OFDM


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OFDM

(Orthogonal Frequency Division Multiplexing) A digital transmission technique that uses a large number of carriers spaced apart at slightly different frequencies. First promoted in the early 1990s for wireless LANs, OFDM is used in many wireless applications including Wi-Fi, WiMAX, LTE, ultra-wideband (UMB), as well as digital radio and TV broadcasting in Europe and Japan. It is also used in land-based ADSL (see OFDMA).

Although frequency division multiplexing (FDM) implies multiple data streams, orthogonal FDM carries only one data stream broken up into multiple signals. Hundreds or thousands of carriers, known as "subcarriers," are used for a single data channel.

Lower Speeds - Easier Detection
The multiple subcarriers enable the receiver to more easily detect the signals in environments with multipath and other interference. In addition, each subcarrier can transmit a lower-speed signal, all of which are aggregated at the receiving side into the original high-speed signal. Lower speed signals are also more easily deciphered at the receiving end.

OFDM subcarriers can be modulated by any method, although QAM and QPSK are typically used (see QAM and PSK). Coded OFDM (COFDM) adds forward error correction. See carrier, bandwidth, CCK/OFDM and 8-VSB.
References in periodicals archive ?
The OFDM signals from both X and Y polarization Directions need to be converted from a RF signal to an optical signal through the RF to optical converter system (RTO), each consist of two mach-zehender modulators and a CW laser source, polarization splitter and combiner are used before and after this process.
The basic theory of conventional OFDM and WOFDM system share many similarities in terms of their functions [1,3,10].
Furthermore, the OS-clipping scheme used in the OFDM-OQAM system even shows better performance than the OFDM system with the conventional clipping scheme.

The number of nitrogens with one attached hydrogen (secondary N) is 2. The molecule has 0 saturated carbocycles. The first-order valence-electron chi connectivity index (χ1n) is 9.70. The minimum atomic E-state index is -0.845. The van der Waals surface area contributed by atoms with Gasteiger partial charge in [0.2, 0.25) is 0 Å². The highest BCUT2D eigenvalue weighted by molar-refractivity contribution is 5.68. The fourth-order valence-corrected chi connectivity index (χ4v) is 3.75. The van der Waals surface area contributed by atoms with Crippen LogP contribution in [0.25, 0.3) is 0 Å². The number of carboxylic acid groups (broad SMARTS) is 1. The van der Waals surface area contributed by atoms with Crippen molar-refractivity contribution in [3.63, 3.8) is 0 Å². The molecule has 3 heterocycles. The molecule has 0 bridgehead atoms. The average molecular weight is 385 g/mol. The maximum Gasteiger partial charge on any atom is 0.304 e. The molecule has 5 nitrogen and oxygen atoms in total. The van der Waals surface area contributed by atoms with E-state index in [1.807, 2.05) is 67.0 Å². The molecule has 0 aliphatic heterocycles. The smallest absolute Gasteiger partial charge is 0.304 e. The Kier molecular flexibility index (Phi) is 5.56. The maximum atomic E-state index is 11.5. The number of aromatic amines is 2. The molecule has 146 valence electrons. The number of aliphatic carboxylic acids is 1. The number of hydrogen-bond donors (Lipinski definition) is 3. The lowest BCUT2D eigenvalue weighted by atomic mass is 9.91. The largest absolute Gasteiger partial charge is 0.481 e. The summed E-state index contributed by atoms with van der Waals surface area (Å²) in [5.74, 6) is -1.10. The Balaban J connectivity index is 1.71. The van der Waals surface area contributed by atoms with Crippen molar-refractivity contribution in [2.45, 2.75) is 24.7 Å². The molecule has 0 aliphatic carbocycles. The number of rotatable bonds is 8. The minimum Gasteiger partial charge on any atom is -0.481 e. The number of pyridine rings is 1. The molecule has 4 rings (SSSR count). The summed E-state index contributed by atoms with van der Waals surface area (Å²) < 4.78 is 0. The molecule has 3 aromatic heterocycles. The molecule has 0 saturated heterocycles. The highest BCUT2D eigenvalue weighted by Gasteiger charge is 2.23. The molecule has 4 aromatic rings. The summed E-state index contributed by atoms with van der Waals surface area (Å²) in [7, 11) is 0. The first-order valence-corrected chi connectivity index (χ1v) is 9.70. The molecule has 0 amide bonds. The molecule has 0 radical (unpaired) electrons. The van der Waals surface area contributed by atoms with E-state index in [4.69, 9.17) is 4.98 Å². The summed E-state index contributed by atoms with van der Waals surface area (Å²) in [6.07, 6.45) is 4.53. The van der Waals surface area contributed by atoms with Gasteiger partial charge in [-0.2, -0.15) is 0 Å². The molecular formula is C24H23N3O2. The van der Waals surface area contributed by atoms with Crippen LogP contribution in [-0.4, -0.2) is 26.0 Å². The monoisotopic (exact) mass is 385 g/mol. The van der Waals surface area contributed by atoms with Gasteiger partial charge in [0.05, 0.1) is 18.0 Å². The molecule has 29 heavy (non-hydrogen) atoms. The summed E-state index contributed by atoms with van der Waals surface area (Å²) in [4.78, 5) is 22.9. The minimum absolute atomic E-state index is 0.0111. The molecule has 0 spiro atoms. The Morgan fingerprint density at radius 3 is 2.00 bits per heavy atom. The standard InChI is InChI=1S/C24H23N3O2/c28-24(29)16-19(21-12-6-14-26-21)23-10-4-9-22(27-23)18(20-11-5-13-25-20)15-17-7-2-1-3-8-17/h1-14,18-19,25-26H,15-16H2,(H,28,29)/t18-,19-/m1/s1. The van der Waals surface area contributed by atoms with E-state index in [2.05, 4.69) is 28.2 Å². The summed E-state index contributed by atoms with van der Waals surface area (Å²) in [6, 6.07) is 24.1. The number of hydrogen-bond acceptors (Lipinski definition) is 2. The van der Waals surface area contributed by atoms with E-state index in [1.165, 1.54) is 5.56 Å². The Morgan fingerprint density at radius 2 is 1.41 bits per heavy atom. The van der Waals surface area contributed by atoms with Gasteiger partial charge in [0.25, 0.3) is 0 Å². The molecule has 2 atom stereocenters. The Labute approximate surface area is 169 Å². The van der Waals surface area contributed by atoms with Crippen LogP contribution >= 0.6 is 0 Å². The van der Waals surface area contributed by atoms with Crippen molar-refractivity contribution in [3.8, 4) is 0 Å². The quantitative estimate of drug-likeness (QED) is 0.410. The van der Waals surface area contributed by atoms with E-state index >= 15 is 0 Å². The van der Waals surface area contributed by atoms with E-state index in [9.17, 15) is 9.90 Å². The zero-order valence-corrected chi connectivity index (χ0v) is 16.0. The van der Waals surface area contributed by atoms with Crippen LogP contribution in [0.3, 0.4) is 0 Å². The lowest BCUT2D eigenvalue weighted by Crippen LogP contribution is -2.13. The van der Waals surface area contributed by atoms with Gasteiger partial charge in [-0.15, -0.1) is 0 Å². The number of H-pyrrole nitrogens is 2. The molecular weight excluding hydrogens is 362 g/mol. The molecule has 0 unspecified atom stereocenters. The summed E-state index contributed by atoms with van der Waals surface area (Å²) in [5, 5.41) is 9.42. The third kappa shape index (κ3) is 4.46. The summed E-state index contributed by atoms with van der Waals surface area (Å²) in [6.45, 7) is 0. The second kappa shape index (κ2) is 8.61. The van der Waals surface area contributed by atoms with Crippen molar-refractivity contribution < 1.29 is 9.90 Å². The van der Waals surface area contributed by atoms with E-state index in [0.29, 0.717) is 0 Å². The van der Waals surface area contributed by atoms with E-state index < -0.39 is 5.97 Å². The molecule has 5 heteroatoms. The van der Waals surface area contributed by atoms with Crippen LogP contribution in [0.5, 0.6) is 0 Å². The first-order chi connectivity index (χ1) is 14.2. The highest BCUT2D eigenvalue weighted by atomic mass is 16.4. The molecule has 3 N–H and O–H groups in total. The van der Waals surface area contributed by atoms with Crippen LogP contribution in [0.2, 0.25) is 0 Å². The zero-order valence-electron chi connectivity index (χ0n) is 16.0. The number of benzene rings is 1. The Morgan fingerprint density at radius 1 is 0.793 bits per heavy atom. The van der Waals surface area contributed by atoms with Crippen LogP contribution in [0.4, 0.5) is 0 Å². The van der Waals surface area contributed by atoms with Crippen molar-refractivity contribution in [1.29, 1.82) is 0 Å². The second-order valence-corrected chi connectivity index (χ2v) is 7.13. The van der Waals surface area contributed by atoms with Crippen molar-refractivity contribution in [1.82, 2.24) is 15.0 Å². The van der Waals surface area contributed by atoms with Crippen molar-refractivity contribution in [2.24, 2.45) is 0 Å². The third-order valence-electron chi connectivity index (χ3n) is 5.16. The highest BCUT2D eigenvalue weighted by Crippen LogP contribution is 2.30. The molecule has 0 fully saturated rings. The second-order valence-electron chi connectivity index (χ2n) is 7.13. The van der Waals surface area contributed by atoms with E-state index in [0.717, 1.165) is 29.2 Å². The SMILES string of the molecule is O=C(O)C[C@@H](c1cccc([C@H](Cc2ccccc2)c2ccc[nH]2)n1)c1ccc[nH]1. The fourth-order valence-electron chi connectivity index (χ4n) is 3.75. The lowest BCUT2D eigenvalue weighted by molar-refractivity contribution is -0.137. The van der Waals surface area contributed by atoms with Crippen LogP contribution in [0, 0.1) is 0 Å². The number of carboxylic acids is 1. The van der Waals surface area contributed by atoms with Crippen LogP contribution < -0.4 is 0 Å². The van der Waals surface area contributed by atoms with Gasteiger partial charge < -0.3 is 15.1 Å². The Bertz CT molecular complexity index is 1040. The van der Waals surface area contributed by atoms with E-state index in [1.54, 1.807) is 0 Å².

The system design environment provides flexible OFDM models for quickly constructing the necessary signals.
Figure 3 shows block diagram of a MIMO OFDM system with 2 transmit and 2 receive antennas according to which simulation is done.
The OFDM Forum is a market development association comprised of hardware manufacturers, software firms, telecommunications companies and other users interested in Orthogonal Frequency Division Multiplexing (OFDM) technology in wireless applications.
flash-OFDM can be likened to putting time-division multiple access on top of OFDM, yielding all the benefits of both technologies in terms of robustness under mobility and channel-delay spreads, interference averaging from other cells, and orthogonality inside the cell.
Microsoft has also indicated its support for the forum's goal of delivering a single OFDM standard.
OFDM signal is made up of unfiltered QAM subcarriers which mean following a sinc function, the edges of spectrum drop-offs tardily, to establish the spectrum drop-off quicker; windowing is applied to the OFDM signal.
The proposed OFDM wireless system and its algorithm are described in section III.
OFDM also has no interference between users in the same cell, and interference from users from adjacent cells is averaged effectively via hopping patterns (see Figure).